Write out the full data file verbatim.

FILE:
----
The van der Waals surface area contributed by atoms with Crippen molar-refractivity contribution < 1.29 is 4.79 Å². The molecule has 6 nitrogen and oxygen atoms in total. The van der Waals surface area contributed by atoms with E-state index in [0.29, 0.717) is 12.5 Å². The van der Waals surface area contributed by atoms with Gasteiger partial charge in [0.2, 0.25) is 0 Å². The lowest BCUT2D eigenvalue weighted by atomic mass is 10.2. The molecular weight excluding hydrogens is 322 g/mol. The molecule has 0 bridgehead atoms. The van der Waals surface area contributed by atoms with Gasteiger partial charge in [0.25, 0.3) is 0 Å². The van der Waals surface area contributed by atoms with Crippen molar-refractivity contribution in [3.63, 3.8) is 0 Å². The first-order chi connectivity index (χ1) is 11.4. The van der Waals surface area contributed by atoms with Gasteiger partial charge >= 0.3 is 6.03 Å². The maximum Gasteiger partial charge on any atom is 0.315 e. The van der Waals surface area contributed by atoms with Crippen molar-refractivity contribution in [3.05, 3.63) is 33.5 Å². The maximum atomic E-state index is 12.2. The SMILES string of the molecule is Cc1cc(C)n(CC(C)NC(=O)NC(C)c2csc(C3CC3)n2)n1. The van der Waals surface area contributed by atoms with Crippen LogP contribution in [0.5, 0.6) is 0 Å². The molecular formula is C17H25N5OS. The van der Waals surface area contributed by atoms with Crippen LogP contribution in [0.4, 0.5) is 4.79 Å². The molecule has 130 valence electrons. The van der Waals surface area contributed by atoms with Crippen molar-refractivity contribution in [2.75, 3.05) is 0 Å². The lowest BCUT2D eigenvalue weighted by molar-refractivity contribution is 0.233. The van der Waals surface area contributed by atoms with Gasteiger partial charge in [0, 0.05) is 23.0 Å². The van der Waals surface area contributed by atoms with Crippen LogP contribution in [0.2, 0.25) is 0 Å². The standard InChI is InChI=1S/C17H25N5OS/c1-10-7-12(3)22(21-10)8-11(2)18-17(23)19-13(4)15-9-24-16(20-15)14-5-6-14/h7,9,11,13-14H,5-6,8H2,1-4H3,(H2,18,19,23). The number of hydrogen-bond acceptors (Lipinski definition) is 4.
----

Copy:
The van der Waals surface area contributed by atoms with Crippen molar-refractivity contribution < 1.29 is 4.79 Å². The molecule has 6 nitrogen and oxygen atoms in total. The van der Waals surface area contributed by atoms with E-state index in [0.29, 0.717) is 12.5 Å². The van der Waals surface area contributed by atoms with Gasteiger partial charge in [0.2, 0.25) is 0 Å². The lowest BCUT2D eigenvalue weighted by atomic mass is 10.2. The molecular weight excluding hydrogens is 322 g/mol. The molecule has 0 bridgehead atoms. The van der Waals surface area contributed by atoms with Gasteiger partial charge in [0.25, 0.3) is 0 Å². The van der Waals surface area contributed by atoms with Crippen molar-refractivity contribution in [3.63, 3.8) is 0 Å². The first-order chi connectivity index (χ1) is 11.4. The van der Waals surface area contributed by atoms with Gasteiger partial charge >= 0.3 is 6.03 Å². The maximum Gasteiger partial charge on any atom is 0.315 e. The van der Waals surface area contributed by atoms with Crippen molar-refractivity contribution in [3.05, 3.63) is 33.5 Å². The maximum atomic E-state index is 12.2. The SMILES string of the molecule is Cc1cc(C)n(CC(C)NC(=O)NC(C)c2csc(C3CC3)n2)n1. The van der Waals surface area contributed by atoms with Crippen LogP contribution in [0.5, 0.6) is 0 Å². The molecular formula is C17H25N5OS. The van der Waals surface area contributed by atoms with Crippen LogP contribution in [0.4, 0.5) is 4.79 Å². The molecule has 130 valence electrons. The van der Waals surface area contributed by atoms with Crippen molar-refractivity contribution in [2.75, 3.05) is 0 Å². The lowest BCUT2D eigenvalue weighted by molar-refractivity contribution is 0.233. The van der Waals surface area contributed by atoms with Gasteiger partial charge in [0, 0.05) is 23.0 Å². The van der Waals surface area contributed by atoms with Crippen LogP contribution in [0.2, 0.25) is 0 Å². The standard InChI is InChI=1S/C17H25N5OS/c1-10-7-12(3)22(21-10)8-11(2)18-17(23)19-13(4)15-9-24-16(20-15)14-5-6-14/h7,9,11,13-14H,5-6,8H2,1-4H3,(H2,18,19,23). The number of hydrogen-bond acceptors (Lipinski definition) is 4.